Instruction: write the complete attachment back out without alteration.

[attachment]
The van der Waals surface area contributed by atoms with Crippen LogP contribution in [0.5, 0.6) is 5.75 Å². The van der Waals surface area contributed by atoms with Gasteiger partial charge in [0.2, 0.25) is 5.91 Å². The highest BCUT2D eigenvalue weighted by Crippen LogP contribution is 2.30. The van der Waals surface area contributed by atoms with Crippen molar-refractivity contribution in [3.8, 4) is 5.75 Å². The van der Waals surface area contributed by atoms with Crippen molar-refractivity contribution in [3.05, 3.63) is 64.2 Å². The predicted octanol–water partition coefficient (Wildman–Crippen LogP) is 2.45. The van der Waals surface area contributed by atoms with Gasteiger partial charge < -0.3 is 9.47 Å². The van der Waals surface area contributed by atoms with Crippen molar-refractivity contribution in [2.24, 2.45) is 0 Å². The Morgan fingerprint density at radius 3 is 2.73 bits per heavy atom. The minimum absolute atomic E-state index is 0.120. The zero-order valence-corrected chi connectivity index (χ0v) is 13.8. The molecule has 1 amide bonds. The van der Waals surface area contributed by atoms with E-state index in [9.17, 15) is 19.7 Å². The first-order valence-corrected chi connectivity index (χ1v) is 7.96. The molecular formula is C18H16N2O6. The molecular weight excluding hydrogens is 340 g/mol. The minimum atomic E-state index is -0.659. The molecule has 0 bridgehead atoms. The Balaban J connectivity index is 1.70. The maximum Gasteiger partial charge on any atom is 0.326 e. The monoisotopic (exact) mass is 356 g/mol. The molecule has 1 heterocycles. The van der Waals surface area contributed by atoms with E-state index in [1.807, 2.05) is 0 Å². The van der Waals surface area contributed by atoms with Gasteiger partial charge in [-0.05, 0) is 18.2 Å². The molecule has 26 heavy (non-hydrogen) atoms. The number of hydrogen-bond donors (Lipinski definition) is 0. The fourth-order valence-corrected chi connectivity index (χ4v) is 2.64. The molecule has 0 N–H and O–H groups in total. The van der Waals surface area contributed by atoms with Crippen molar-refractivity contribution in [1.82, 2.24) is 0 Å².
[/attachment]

The van der Waals surface area contributed by atoms with Crippen LogP contribution in [0.5, 0.6) is 5.75 Å². The van der Waals surface area contributed by atoms with Gasteiger partial charge in [0.2, 0.25) is 5.91 Å². The highest BCUT2D eigenvalue weighted by Crippen LogP contribution is 2.30. The van der Waals surface area contributed by atoms with Crippen molar-refractivity contribution in [3.8, 4) is 5.75 Å². The van der Waals surface area contributed by atoms with Crippen molar-refractivity contribution in [3.05, 3.63) is 64.2 Å². The predicted octanol–water partition coefficient (Wildman–Crippen LogP) is 2.45. The van der Waals surface area contributed by atoms with Gasteiger partial charge < -0.3 is 9.47 Å². The van der Waals surface area contributed by atoms with Crippen molar-refractivity contribution in [2.24, 2.45) is 0 Å². The Morgan fingerprint density at radius 3 is 2.73 bits per heavy atom. The minimum absolute atomic E-state index is 0.120. The zero-order valence-corrected chi connectivity index (χ0v) is 13.8. The molecule has 1 amide bonds. The van der Waals surface area contributed by atoms with E-state index in [9.17, 15) is 19.7 Å². The first-order valence-corrected chi connectivity index (χ1v) is 7.96. The molecular formula is C18H16N2O6. The molecular weight excluding hydrogens is 340 g/mol. The minimum atomic E-state index is -0.659. The molecule has 0 bridgehead atoms. The Balaban J connectivity index is 1.70. The maximum Gasteiger partial charge on any atom is 0.326 e. The monoisotopic (exact) mass is 356 g/mol. The molecule has 1 heterocycles. The van der Waals surface area contributed by atoms with E-state index in [1.807, 2.05) is 0 Å². The van der Waals surface area contributed by atoms with Gasteiger partial charge in [-0.05, 0) is 18.2 Å². The molecule has 26 heavy (non-hydrogen) atoms. The number of hydrogen-bond donors (Lipinski definition) is 0. The fourth-order valence-corrected chi connectivity index (χ4v) is 2.64. The molecule has 0 N–H and O–H groups in total. The van der Waals surface area contributed by atoms with Crippen molar-refractivity contribution in [1.82, 2.24) is 0 Å².